We continued up the eastern side of the park and our friend turned on his navigational app so we could watch our altitude going up. Once we reached elevation of 9,000 ft. I started to notice. My face was getting tingly, I was getting emotional (yep, that’s what we are going with) and I noticed a slight pressure in my forehead. My friend handed me a bottle of water.
Around elevation of 11,000+ feet the tree line starts to end and you start to get into the alpine tundra. As we continued our journey through the park on Trail Ridge Road, we passed the Alpine Visitor Center sitting at an elevator of 11,796 feet making it the highest visitor center in the whole National Park system. At an elevation of 12,000 feet, we came to a nice pull off and decided to stop and take the trail up 260 feet to a lookout in the rooftop of the Rockies. As we made our way up the trail, there were these nice yellow flowers across the tundra of which we learned can take up to 10 years to bloom! My husband and I made it about halfway up the trail before we had to stop. The altitude had finally hit us. We were both out of breath and light-headed. Our friends had us stop and head back down the trail, taking it slow, and sitting for a few minutes to drink a bottle of water before starting to head back down the mountain.
Next stop was The Stanley Hotel in the stunning Estes Valley. Opened in 1909 by American inventor Freelan Oscar Stanley and wife Flora, The Stanley Hotel is rich with history and a few mysterious stories as well.
The hotel offers beautiful scenic views, tours of the grounds and property, fine dining, a lovely whiskey bar, and even includes an option to stay in a “spirited room” if you so choose. One famous guest, author Stephen King, after staying just one night, used the hotel as his inspiration for his 3rd major novel, The Shining; cementing the hotel’s popularity and folklore curiosity for years to come.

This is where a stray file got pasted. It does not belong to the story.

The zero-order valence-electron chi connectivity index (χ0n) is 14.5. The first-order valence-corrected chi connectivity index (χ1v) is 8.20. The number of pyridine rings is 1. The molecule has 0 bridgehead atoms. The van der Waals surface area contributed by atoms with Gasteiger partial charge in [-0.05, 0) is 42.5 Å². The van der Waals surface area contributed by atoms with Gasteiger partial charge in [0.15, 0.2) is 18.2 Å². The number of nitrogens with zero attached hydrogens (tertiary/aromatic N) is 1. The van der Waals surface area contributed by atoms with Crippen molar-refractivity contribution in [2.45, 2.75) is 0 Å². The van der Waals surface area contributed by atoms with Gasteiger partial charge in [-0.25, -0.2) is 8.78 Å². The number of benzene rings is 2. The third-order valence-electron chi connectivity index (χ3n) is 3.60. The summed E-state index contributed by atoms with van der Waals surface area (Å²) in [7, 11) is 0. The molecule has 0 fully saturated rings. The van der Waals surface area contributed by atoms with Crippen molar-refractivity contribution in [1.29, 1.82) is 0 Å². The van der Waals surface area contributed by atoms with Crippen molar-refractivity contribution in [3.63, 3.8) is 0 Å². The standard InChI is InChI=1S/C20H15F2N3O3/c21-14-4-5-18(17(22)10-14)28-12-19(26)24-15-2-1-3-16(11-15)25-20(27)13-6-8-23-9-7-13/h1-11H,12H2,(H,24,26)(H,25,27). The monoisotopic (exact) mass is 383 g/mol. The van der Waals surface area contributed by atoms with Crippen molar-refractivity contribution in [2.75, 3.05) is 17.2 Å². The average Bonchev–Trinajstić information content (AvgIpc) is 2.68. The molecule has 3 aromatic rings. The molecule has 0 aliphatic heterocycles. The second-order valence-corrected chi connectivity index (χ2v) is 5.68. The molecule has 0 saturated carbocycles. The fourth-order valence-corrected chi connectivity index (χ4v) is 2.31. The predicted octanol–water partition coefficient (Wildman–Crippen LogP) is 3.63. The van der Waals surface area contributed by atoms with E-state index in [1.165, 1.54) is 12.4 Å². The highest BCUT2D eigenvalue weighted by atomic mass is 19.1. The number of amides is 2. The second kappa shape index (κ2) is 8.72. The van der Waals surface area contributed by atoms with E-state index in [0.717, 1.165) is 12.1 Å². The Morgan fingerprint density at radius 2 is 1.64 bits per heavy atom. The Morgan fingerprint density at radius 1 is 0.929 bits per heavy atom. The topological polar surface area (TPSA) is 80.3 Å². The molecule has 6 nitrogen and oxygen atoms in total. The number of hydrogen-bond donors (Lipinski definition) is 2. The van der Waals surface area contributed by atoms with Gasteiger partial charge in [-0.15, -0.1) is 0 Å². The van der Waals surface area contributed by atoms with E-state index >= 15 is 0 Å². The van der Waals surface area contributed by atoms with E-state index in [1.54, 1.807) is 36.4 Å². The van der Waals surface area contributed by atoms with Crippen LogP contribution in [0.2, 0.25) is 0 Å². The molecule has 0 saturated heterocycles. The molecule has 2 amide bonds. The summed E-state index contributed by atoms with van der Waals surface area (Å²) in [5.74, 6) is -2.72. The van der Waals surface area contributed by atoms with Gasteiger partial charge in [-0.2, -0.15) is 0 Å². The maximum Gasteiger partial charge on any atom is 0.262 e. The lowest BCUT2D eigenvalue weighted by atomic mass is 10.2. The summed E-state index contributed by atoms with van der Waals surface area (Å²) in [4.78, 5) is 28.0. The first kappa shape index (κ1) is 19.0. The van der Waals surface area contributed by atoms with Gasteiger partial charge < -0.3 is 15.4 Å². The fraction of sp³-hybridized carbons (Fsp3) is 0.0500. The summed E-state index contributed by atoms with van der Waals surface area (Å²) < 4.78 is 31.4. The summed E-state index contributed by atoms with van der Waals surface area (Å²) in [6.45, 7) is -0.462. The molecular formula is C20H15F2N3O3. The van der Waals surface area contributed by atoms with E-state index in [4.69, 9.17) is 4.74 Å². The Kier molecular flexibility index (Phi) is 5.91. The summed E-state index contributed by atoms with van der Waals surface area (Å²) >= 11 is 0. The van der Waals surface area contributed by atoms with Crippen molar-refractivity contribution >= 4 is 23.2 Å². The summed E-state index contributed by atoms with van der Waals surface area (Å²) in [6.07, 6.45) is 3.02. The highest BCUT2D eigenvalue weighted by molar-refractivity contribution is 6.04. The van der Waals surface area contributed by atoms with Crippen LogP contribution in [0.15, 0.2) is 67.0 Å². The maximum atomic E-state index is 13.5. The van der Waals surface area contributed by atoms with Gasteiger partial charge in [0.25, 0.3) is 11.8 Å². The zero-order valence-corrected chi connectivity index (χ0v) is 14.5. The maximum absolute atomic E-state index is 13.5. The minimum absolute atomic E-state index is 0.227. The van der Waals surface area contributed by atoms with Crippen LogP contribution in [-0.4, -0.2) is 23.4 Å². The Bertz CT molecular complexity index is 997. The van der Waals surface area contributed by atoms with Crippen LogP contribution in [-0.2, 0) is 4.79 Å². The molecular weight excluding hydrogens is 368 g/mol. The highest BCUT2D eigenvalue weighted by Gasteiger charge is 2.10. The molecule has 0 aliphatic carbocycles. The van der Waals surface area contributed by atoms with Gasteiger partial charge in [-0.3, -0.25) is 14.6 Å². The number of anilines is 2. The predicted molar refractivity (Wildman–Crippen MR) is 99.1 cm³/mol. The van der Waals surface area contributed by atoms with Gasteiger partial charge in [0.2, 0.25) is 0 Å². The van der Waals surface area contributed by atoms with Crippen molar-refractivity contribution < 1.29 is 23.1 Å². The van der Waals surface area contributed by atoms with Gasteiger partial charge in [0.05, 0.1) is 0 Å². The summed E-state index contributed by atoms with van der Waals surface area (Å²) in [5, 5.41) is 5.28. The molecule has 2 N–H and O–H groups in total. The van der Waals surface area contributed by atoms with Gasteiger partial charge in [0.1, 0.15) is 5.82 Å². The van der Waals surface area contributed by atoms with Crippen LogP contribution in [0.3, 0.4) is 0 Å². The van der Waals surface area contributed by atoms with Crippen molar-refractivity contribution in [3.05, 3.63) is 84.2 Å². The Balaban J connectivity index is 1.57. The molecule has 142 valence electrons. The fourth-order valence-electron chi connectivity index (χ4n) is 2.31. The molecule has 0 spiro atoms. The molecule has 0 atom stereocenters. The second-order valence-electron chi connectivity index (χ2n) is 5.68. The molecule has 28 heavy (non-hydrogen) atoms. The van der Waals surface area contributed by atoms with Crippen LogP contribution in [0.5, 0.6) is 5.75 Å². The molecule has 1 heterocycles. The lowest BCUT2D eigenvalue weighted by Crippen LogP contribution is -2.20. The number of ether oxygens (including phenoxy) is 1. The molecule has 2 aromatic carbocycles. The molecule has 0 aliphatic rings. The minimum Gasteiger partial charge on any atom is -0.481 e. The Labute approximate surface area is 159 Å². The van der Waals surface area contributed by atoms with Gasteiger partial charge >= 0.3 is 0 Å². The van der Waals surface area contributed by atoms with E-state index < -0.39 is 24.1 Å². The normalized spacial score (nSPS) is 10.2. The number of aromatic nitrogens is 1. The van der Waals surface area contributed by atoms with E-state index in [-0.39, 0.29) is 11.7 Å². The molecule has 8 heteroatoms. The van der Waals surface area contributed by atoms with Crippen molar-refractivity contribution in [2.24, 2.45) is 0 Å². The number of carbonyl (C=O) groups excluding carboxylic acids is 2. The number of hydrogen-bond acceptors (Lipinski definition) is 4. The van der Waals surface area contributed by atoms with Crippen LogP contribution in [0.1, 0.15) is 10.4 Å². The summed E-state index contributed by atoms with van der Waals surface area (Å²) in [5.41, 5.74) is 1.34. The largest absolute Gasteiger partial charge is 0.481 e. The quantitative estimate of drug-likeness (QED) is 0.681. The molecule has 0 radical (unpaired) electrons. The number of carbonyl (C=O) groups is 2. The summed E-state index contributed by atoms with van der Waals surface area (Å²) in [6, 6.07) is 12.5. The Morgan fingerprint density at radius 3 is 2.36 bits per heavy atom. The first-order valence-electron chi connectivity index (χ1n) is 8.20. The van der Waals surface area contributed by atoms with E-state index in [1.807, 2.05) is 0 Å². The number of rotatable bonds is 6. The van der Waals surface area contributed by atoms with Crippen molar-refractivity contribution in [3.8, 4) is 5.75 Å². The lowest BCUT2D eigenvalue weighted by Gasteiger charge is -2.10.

Before leaving the area, we stopped for a quick lunch in the town of Estes Park and did some light souvenir shopping before making our way to the quaint little mountain town of Nederland, Colorado. I had mentioned this as a place I wanted to see when asked because I had been told by many people this was a town I should stop in and check out. That is all I was told. I admit I was curious to see what was so special about this place and our travel companions were totally down to take us there since it was also home to one of their favorite breweries! (Which brings me to a side note: if you are a fan of breweries and craft beer, Denver is the place for you!! I’d get into more details about this but that is a whole other article and trip!!).
Upon arriving in Nederland, it appeared to be just another beautiful town tucked in the mountains but I soon learned this town has a first for Denver – There’s a dead guy frozen in a shed in town and they have a festival around him once a year in the first week of March. Can’t make this stuff up folks! Frozen Dead Guy Days loosely celebrates the cryopreservation of Bredo Morstoel. To learn more about this unbelievably fascinating story be sure to check out the short, “Grandpa’s in the Tuff Shed” (1998) and the full-length documentary “Grandpa’s Still in the Tuff Shed” (2003). Another fun little tidbit about Nederland is The Carousel of Happiness – a must stop for any carousel enthusiast that includes a restored 1910 Looff carousel with 56 whimsical hand-carved animals turning to the music of a 1913 Wurlitzer waltz. Amazing!
Nederland was the perfect place to end a perfect first full day in the Rocky Mountains and I’d like to thank everyone who recommended this wacky little ski town!
There’s Music in those Rocks!
Be sure to follow me to Part 2: The Journey Continues in the Rockies to learn about the rest of the journey including Red Rocks and Crush Walls 2019!